A signature laugh silenced

Martin Luther King, Jr., Gandhi, Mother Teresa – all world renowned influential people. But not being famous does not mean a person is any less influential. Leah Turrey was a common fixture around campus. With a cane, slow walk, big smile and a squeaky, infectious laugh, many people saw Leah around campus without even realizing who she was.

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By Raylyn Rollins

Donna Turrey and her daughter Leah, shining her trademark smile. (Courtesy of Donna Turrey)

By Raylyn Rollins

Martin Luther King, Jr., Gandhi, Mother Teresa – all world renowned influential people.

But not being famous does not mean a person is any less influential.

Leah Turrey was a common fixture around campus. With a cane, slow walk, big smile and a squeaky, infectious laugh, many people saw Leah around campus without even realizing who she was. They would see a clearly handicapped girl walking around slowly but surely.

However, what many people did not see was the person inside of Leah Turrey. The woman who had suffered a severe stroke when she was only 12 years old, who was blind in one eye, who needed upwards of 20 academic accommodations, yet still was determined to go to medical school to be a neurologist. This was the woman who, despite so many disadvantages, never seemed to get depressed or give up. This Leah Turrey is the one who touched the lives of the people she met.

Turrey had a normal childhood. She grew up with a brother, sister, mom and dad. She had no signs of illness, no headaches and no warning of what was to come.

Twelve-year-old Turrey suffered a stroke that left her severely weakened on her right side, blinded her in one eye and left her in a wheelchair. It was discovered that she had a rare brain malformation called AVM, or brain Arteriovenous Malformations.

AVM is an abnormal growth of veins in the brain that have the potential to clot, thus causing a stroke. A disease that already only affects less than one percent of the population, Turrey had the rarest form of AVM – the veins grew in the middle of her brain, making them inoperable. In fact, Turrey’s condition was so rare that no doctors in Riverside could treat her. She had to go to UCLA for all treatments, becoming her neurologist’s youngest – and ultimately longest living – patient.

The first stroke left Turrey paralyzed on her right side, without much hope for walking. Her vocal cords had shrunk, leaving her with a high-pitched, squeaky laugh earning her the nickname “Squeakers.” She was blind in one eye among other complications. However, Turrey had a will to succeed that kept her going.

Leigh Cordery of RCC Disabled Student Programs and Services knew of Leah’s will to carry on.

“When most people would hide away, she was just out there,” Cordery said.

When everything changed for Turrey after her stroke, she rejected the idea of home schooling and went to public school. When she was never expected to walk again, she took her first steps as she crossed the stage at her middle school promotion to a standing ovation.

Turrey continued on to high school where she took all regular classes. She graduated from Martin Luther King High School in Riverside in 2002.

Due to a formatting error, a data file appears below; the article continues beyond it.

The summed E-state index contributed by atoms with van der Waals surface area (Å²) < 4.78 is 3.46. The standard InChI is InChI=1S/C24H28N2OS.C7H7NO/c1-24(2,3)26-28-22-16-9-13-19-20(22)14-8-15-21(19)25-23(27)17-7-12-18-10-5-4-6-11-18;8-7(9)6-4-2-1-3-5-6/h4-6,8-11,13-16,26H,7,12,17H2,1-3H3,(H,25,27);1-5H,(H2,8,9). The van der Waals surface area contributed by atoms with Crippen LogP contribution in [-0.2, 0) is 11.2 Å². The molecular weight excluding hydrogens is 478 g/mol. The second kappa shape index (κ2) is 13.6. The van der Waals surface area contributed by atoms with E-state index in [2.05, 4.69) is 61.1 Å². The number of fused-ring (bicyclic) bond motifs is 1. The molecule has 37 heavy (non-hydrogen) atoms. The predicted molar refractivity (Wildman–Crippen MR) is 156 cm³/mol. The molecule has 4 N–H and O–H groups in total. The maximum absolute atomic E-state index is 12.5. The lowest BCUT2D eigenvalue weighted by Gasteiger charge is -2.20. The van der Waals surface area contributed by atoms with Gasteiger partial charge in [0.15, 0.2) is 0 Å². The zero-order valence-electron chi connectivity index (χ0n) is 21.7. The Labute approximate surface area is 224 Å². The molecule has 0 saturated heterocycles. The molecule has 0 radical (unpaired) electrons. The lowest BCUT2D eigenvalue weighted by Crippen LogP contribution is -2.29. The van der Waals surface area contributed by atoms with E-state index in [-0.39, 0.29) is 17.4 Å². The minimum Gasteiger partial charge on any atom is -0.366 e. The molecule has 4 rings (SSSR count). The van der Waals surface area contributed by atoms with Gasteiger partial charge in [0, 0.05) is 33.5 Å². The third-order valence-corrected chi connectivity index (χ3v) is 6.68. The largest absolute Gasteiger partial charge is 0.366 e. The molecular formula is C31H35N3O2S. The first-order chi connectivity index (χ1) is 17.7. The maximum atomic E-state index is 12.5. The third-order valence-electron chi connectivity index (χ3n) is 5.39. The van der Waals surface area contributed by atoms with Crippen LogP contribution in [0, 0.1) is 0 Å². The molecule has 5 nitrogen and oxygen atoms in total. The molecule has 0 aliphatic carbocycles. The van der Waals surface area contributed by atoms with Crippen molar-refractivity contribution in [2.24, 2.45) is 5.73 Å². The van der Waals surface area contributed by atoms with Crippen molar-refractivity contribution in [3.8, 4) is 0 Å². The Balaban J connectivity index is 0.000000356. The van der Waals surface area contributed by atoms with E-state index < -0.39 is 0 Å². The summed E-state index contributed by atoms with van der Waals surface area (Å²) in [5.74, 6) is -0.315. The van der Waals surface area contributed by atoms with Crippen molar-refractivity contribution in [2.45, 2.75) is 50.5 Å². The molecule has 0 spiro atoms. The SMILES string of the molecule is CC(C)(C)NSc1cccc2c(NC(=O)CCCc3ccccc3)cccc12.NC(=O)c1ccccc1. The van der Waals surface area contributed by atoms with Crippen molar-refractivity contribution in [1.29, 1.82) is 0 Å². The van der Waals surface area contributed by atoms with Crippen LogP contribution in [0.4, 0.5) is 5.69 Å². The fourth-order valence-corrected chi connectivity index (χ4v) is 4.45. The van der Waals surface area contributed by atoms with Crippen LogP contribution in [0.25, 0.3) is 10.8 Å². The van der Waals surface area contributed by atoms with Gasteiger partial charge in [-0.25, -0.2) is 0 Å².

She decided to go to RCC to continue her education. Although she needed academic accommodations including note takers – Turrey was right handed, the side that was weakened from her first stroke – and machines to enlarge texts, she steadily took classes. Despite math being her most difficult subject, Turrey wanted most of all to be a neurologist, which required 6 math classes.

“She was completely undaunted with the challenges,” Cordery said. “She wanted to learn so much.”

In the midst of math and science classes, Turrey took several dance classes as well.

The last week of September in the fall semester, Turrey dropped out of all of her classes to go back to rehab.

“She had decided to focus on her body,” her mother, Donna Turrey, said.

On Oct. 2, Turrey was found by her mother, collapsed on the floor at their home, right before her first day of rehab. Despite the chance of another stroke was almost nonexistent, Turrey suffered a second stroke. This time, it affected her left side, leaving her unable to swallow or speak beyond a simple “yes” or “no.”

Despite being so helpless, she kept a good sense of humor. The only way people could speak to her was through asking yes or no questions until the right one was reached, which, according to her mother, Leah found funny. She was laughing her distinctive laugh until the end.

She was relocated to UCLA where she was determined to pull through with as little help as possible, as she had done all of her life.

“Maybe that’s what helped her last as long as she did,” Donna Turrey said.

Leah Turrey passed away on Oct. 17.

At her funeral, white doves were released, something Leah had wanted for her wedding someday.

Now those she knew are left with a void once filled with Leah’s glowing spirit.

“She was always positive, always happy,” Donna Turrey said. “It wears off on everyone else.”

Even people at RCC miss Leah’s presence and inspiration.

“When we had trouble getting up in the morning, we would think about her,” Cordery said. “Always in my mind I can hear her laughter.”

In memory of Leah, the Turrey family leaves her cane by the door, a sign that always meant that Leah was home.

“I don’t think I’ll ever move it,” Donna Turrey said.

After 22 years on the earth, Turrey was “a complete success.”

Her laugh is no longer heard around campus and her slow walk cannot be seen, but her memory remains.

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